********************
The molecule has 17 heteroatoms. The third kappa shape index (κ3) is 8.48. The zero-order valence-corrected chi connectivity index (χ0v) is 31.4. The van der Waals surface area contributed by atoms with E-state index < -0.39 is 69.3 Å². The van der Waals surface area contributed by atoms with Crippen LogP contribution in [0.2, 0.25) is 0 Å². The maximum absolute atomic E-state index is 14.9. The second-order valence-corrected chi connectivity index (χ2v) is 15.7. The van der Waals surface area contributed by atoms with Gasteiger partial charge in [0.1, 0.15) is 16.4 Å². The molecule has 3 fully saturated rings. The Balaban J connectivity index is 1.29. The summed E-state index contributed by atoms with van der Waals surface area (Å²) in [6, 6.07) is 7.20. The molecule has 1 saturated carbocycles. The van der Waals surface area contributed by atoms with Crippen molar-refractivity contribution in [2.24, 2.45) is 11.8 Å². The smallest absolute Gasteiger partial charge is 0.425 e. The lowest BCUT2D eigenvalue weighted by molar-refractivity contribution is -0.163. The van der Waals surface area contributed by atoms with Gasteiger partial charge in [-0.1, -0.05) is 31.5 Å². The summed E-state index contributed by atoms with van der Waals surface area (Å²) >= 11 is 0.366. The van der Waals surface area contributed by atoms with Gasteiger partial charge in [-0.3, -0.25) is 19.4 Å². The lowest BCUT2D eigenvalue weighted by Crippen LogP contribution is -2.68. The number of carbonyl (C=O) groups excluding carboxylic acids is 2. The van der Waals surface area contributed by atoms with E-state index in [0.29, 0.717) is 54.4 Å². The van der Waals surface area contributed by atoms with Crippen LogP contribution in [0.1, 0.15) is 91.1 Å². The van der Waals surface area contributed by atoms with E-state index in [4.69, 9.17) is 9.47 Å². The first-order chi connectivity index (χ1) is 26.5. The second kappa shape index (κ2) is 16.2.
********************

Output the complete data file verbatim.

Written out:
The molecule has 17 heteroatoms. The third kappa shape index (κ3) is 8.48. The zero-order valence-corrected chi connectivity index (χ0v) is 31.4. The van der Waals surface area contributed by atoms with E-state index < -0.39 is 69.3 Å². The van der Waals surface area contributed by atoms with Crippen LogP contribution in [0.2, 0.25) is 0 Å². The maximum absolute atomic E-state index is 14.9. The second-order valence-corrected chi connectivity index (χ2v) is 15.7. The van der Waals surface area contributed by atoms with Gasteiger partial charge in [0.1, 0.15) is 16.4 Å². The molecule has 3 fully saturated rings. The Balaban J connectivity index is 1.29. The summed E-state index contributed by atoms with van der Waals surface area (Å²) in [6, 6.07) is 7.20. The molecule has 1 saturated carbocycles. The van der Waals surface area contributed by atoms with Crippen molar-refractivity contribution in [2.24, 2.45) is 11.8 Å². The smallest absolute Gasteiger partial charge is 0.425 e. The lowest BCUT2D eigenvalue weighted by molar-refractivity contribution is -0.163. The van der Waals surface area contributed by atoms with Gasteiger partial charge in [-0.1, -0.05) is 31.5 Å². The summed E-state index contributed by atoms with van der Waals surface area (Å²) >= 11 is 0.366. The van der Waals surface area contributed by atoms with Gasteiger partial charge in [-0.3, -0.25) is 19.4 Å². The lowest BCUT2D eigenvalue weighted by Crippen LogP contribution is -2.68. The number of carbonyl (C=O) groups excluding carboxylic acids is 2. The van der Waals surface area contributed by atoms with E-state index in [0.29, 0.717) is 54.4 Å². The van der Waals surface area contributed by atoms with Crippen LogP contribution in [0.1, 0.15) is 91.1 Å². The van der Waals surface area contributed by atoms with E-state index in [4.69, 9.17) is 9.47 Å². The first-order chi connectivity index (χ1) is 26.5. The second kappa shape index (κ2) is 16.2.